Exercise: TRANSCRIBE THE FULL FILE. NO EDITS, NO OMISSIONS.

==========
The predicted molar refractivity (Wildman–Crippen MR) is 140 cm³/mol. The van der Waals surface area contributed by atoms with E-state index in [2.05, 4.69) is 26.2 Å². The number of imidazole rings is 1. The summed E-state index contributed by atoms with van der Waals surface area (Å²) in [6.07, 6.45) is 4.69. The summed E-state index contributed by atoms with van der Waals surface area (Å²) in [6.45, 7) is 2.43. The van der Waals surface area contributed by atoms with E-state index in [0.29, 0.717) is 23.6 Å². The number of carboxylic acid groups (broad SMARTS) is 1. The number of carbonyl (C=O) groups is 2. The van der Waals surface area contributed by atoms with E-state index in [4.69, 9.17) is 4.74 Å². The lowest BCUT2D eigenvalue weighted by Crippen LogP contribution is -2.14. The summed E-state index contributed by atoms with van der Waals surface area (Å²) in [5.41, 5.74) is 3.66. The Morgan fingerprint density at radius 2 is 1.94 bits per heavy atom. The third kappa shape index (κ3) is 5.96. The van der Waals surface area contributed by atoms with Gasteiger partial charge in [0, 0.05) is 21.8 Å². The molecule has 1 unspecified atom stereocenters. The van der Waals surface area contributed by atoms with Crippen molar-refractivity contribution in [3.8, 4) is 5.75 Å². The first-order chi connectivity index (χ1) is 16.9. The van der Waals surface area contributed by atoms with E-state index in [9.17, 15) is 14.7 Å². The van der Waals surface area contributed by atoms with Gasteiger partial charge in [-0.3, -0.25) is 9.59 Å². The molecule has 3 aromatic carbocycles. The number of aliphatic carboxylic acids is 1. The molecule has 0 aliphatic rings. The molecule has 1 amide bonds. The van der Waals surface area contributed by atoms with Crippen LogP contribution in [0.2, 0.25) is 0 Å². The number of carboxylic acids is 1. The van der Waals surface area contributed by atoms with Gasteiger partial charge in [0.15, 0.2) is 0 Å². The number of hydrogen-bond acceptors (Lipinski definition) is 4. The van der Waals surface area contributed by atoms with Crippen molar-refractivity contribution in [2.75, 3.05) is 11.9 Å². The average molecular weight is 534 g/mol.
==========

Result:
The predicted molar refractivity (Wildman–Crippen MR) is 140 cm³/mol. The van der Waals surface area contributed by atoms with E-state index in [2.05, 4.69) is 26.2 Å². The number of imidazole rings is 1. The summed E-state index contributed by atoms with van der Waals surface area (Å²) in [6.07, 6.45) is 4.69. The summed E-state index contributed by atoms with van der Waals surface area (Å²) in [6.45, 7) is 2.43. The van der Waals surface area contributed by atoms with E-state index in [0.29, 0.717) is 23.6 Å². The number of carboxylic acid groups (broad SMARTS) is 1. The number of carbonyl (C=O) groups is 2. The van der Waals surface area contributed by atoms with E-state index in [4.69, 9.17) is 4.74 Å². The lowest BCUT2D eigenvalue weighted by Crippen LogP contribution is -2.14. The summed E-state index contributed by atoms with van der Waals surface area (Å²) in [5.41, 5.74) is 3.66. The Morgan fingerprint density at radius 2 is 1.94 bits per heavy atom. The third kappa shape index (κ3) is 5.96. The van der Waals surface area contributed by atoms with Gasteiger partial charge in [0, 0.05) is 21.8 Å². The molecule has 1 unspecified atom stereocenters. The van der Waals surface area contributed by atoms with Crippen molar-refractivity contribution in [3.8, 4) is 5.75 Å². The first-order chi connectivity index (χ1) is 16.9. The van der Waals surface area contributed by atoms with E-state index in [9.17, 15) is 14.7 Å². The van der Waals surface area contributed by atoms with Gasteiger partial charge in [-0.3, -0.25) is 9.59 Å². The molecule has 3 aromatic carbocycles. The number of aliphatic carboxylic acids is 1. The molecule has 0 aliphatic rings. The molecule has 1 amide bonds. The van der Waals surface area contributed by atoms with Crippen LogP contribution in [0.2, 0.25) is 0 Å². The number of carboxylic acids is 1. The van der Waals surface area contributed by atoms with Gasteiger partial charge in [0.15, 0.2) is 0 Å². The number of hydrogen-bond acceptors (Lipinski definition) is 4. The van der Waals surface area contributed by atoms with Crippen molar-refractivity contribution in [2.75, 3.05) is 11.9 Å². The average molecular weight is 534 g/mol.